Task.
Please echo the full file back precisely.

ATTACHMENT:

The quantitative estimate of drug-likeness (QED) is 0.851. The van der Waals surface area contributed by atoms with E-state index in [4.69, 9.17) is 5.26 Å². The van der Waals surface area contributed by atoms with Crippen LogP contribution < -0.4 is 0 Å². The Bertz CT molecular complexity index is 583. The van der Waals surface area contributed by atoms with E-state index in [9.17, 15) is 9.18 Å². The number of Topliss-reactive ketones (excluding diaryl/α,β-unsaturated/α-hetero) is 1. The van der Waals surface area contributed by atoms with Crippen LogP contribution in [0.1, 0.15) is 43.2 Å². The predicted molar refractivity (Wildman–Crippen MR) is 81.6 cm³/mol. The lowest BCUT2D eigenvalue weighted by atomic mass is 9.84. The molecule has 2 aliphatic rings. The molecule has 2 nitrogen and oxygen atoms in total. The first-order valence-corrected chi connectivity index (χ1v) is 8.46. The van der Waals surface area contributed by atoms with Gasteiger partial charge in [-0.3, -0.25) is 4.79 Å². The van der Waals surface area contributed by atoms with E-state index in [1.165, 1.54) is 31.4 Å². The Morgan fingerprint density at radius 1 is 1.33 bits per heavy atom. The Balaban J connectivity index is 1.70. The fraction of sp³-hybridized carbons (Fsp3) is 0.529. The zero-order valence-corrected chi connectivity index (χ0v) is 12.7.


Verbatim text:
The quantitative estimate of drug-likeness (QED) is 0.851. The van der Waals surface area contributed by atoms with E-state index in [4.69, 9.17) is 5.26 Å². The van der Waals surface area contributed by atoms with Crippen LogP contribution < -0.4 is 0 Å². The Bertz CT molecular complexity index is 583. The van der Waals surface area contributed by atoms with E-state index in [9.17, 15) is 9.18 Å². The number of Topliss-reactive ketones (excluding diaryl/α,β-unsaturated/α-hetero) is 1. The van der Waals surface area contributed by atoms with Crippen LogP contribution in [0.1, 0.15) is 43.2 Å². The predicted molar refractivity (Wildman–Crippen MR) is 81.6 cm³/mol. The lowest BCUT2D eigenvalue weighted by atomic mass is 9.84. The molecule has 2 aliphatic rings. The molecule has 2 nitrogen and oxygen atoms in total. The first-order valence-corrected chi connectivity index (χ1v) is 8.46. The van der Waals surface area contributed by atoms with Gasteiger partial charge in [-0.3, -0.25) is 4.79 Å². The van der Waals surface area contributed by atoms with E-state index in [1.165, 1.54) is 31.4 Å². The Morgan fingerprint density at radius 1 is 1.33 bits per heavy atom. The Balaban J connectivity index is 1.70. The fraction of sp³-hybridized carbons (Fsp3) is 0.529. The zero-order valence-corrected chi connectivity index (χ0v) is 12.7.